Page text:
I love the holidays for many reasons. They give me an excuse to eat as much of just about anything as I want. The holidays also involve simultaneous gift giving and gift receiving, which is always a good thing. They even give me a feeling of timelessness, as if the magical season will last forever. But out of the seemingly endless reasons why I love the holidays, the one that means the most to me is the ability to bring people together—something that I have greatly missed since the pandemic began.
For years, my illness left me housebound and bedridden, keeping me from spending many occasions with friends and family. But before the pandemic started, I at least had the option of seeing people, having them visit me at home. Then the threat of COVID added an extra layer of vulnerability, making it nearly impossible for me to spend the holidays (or any other days) with people outside of my little bubble.
Now that the holidays are upon us, it’s increasingly difficult to watch people resume their pre-COVID celebrations. The family and group photos posted on social media are especially difficult to see, knowing that the handful of people I’ll see over the holidays will be very limited in how they interact with me—masks and outdoors. But I suppose some interaction is better than none, some celebration too.
I realize that some people think that the pandemic is over and those who don’t would probably rather not read about it during the holidays. I get it. The pandemic has taken its toll on everyone. I get that many people often prefer to pretend that COVID is no longer a threat, that the pandemic is long gone, a mere blip in our long history.
But my empathy (and patience) for this mentality only lasts so long because, the truth is, people like me with chronic illnesses and disabilities don’t have the luxury of pretending that COVID is not a threat. For us, it is still very much a threat, perhaps the biggest. If we were to get COVID on top of our existing conditions, it could easily be our demise or leave us in a worse state with an even poorer quality of life.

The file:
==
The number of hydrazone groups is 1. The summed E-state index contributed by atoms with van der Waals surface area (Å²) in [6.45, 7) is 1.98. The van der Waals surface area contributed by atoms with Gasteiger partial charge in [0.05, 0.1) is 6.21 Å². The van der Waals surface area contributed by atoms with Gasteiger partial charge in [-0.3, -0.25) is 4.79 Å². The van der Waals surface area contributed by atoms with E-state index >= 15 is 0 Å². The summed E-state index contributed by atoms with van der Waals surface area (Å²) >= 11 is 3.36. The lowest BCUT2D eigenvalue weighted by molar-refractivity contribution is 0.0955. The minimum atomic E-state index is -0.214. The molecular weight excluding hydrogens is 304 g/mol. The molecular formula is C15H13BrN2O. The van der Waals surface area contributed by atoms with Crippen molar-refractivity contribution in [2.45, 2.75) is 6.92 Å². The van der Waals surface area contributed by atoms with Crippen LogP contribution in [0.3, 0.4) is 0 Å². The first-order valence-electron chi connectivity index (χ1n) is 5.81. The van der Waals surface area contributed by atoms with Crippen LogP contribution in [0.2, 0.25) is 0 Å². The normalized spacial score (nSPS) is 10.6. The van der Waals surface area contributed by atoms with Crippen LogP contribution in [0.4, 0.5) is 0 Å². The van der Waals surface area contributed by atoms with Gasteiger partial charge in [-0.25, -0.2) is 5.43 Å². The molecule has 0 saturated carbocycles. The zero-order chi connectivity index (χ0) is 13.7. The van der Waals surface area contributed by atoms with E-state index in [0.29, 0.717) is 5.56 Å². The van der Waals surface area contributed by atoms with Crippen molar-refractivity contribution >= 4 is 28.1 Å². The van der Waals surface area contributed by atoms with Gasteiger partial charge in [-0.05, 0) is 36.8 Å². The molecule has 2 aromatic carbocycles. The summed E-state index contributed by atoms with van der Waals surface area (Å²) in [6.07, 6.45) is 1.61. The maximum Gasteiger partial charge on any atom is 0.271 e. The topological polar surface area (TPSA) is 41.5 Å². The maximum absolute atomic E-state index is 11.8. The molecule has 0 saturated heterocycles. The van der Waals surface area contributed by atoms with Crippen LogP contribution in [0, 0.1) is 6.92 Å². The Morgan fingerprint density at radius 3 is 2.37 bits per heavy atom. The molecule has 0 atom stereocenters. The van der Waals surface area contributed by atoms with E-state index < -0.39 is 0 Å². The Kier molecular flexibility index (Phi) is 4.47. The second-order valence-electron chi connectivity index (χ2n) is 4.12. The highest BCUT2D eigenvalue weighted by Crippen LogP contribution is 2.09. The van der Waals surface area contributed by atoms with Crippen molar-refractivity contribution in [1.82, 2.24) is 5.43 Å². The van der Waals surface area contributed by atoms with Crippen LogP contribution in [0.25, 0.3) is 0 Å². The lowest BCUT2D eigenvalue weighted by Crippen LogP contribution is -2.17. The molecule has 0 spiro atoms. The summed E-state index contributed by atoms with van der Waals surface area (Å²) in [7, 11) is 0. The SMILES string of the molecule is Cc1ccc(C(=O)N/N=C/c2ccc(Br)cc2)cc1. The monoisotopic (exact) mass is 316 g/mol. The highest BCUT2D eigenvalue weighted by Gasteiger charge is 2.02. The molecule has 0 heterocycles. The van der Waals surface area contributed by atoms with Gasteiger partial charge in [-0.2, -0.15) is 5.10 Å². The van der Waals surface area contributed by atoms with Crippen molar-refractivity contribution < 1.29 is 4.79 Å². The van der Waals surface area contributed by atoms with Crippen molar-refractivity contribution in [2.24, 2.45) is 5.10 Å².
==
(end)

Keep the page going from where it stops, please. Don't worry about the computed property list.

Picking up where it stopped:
I’m bringing this up, devoting a blog post to the reality of being housebound for the holidays, not because I want sympathy or even for people to radically change the way they are living their lives. It may sound like I’m being a grinch, and maybe I am, but really I just want people to realize and acknowledge that this is the way things are. I want people to be aware that COVID is still out there, and in doing so, consider the most vulnerable of us—those with chronic illnesses and disabilities.
We are still incredibly susceptible to COVID, and ignoring that fact is detrimental to our health. Pretending that COVID is no longer a threat is not only delusional, it’s dangerous. I understand the urge to go back to the way things were before the pandemic. Everyone would love for that to happen. But it’s just not realistic. Not right now. Not with so many people still getting COVID.
The brutal truth is we may never completely return to pre-COVID life. We’ve lost loved ones. We’ve altered our lives. We’re always going to know the feeling of a mask on our faces, the difficulty breathing through a filter. We’re always going to flinch when someone coughs in public. But, hopefully, things will get better over time. Eventually life will become fun again.
And that’s not to say that it can’t be fun now. There is still much joy and fun to be had, holiday cheer to be spread, even if you are like me—housebound for the holidays. There’s still egg nog to sip, Mariah Carey songs to play, and lots of shamelessly awful Hallmark movies to watch.
So, let’s enjoy what we can, while we can. Happy holidays!
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